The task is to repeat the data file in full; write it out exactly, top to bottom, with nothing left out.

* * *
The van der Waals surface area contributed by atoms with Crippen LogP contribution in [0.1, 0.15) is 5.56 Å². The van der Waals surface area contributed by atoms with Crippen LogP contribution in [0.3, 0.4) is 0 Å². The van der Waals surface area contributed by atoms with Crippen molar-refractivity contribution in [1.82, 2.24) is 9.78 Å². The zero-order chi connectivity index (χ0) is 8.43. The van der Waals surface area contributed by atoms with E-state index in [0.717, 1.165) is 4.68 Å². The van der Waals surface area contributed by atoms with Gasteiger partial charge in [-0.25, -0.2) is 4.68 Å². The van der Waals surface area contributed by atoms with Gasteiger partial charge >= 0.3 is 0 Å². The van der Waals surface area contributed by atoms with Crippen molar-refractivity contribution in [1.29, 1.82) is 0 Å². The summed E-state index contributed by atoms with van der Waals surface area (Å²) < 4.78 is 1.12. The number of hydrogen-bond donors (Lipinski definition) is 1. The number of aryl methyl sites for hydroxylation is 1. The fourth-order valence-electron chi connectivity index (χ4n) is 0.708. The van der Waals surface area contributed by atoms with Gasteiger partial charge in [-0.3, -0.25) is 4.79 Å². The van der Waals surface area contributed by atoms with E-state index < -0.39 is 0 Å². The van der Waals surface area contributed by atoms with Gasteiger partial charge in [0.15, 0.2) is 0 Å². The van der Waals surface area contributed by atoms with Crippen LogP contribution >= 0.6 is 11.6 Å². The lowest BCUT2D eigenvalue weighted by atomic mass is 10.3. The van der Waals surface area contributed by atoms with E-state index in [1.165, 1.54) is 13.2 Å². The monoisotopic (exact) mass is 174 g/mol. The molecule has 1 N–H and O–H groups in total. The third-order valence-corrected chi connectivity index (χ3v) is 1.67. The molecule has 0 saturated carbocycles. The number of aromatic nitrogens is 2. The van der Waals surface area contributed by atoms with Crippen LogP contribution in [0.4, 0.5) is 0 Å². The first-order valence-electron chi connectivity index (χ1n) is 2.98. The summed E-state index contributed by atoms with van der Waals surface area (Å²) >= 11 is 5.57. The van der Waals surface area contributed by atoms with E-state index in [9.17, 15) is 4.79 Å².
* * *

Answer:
The van der Waals surface area contributed by atoms with Crippen LogP contribution in [0.1, 0.15) is 5.56 Å². The van der Waals surface area contributed by atoms with Crippen LogP contribution in [0.3, 0.4) is 0 Å². The van der Waals surface area contributed by atoms with Crippen molar-refractivity contribution in [1.82, 2.24) is 9.78 Å². The zero-order chi connectivity index (χ0) is 8.43. The van der Waals surface area contributed by atoms with E-state index in [0.717, 1.165) is 4.68 Å². The van der Waals surface area contributed by atoms with Gasteiger partial charge in [-0.25, -0.2) is 4.68 Å². The van der Waals surface area contributed by atoms with Gasteiger partial charge >= 0.3 is 0 Å². The van der Waals surface area contributed by atoms with Crippen molar-refractivity contribution in [1.29, 1.82) is 0 Å². The summed E-state index contributed by atoms with van der Waals surface area (Å²) < 4.78 is 1.12. The number of hydrogen-bond donors (Lipinski definition) is 1. The number of aryl methyl sites for hydroxylation is 1. The fourth-order valence-electron chi connectivity index (χ4n) is 0.708. The van der Waals surface area contributed by atoms with Gasteiger partial charge in [-0.3, -0.25) is 4.79 Å². The van der Waals surface area contributed by atoms with E-state index < -0.39 is 0 Å². The van der Waals surface area contributed by atoms with Gasteiger partial charge in [0.15, 0.2) is 0 Å². The van der Waals surface area contributed by atoms with Crippen LogP contribution >= 0.6 is 11.6 Å². The lowest BCUT2D eigenvalue weighted by atomic mass is 10.3. The van der Waals surface area contributed by atoms with E-state index in [1.165, 1.54) is 13.2 Å². The monoisotopic (exact) mass is 174 g/mol. The molecule has 1 N–H and O–H groups in total. The third-order valence-corrected chi connectivity index (χ3v) is 1.67. The molecule has 0 saturated carbocycles. The number of aromatic nitrogens is 2. The van der Waals surface area contributed by atoms with Crippen LogP contribution in [0.4, 0.5) is 0 Å². The first-order valence-electron chi connectivity index (χ1n) is 2.98. The summed E-state index contributed by atoms with van der Waals surface area (Å²) >= 11 is 5.57. The van der Waals surface area contributed by atoms with E-state index in [9.17, 15) is 4.79 Å².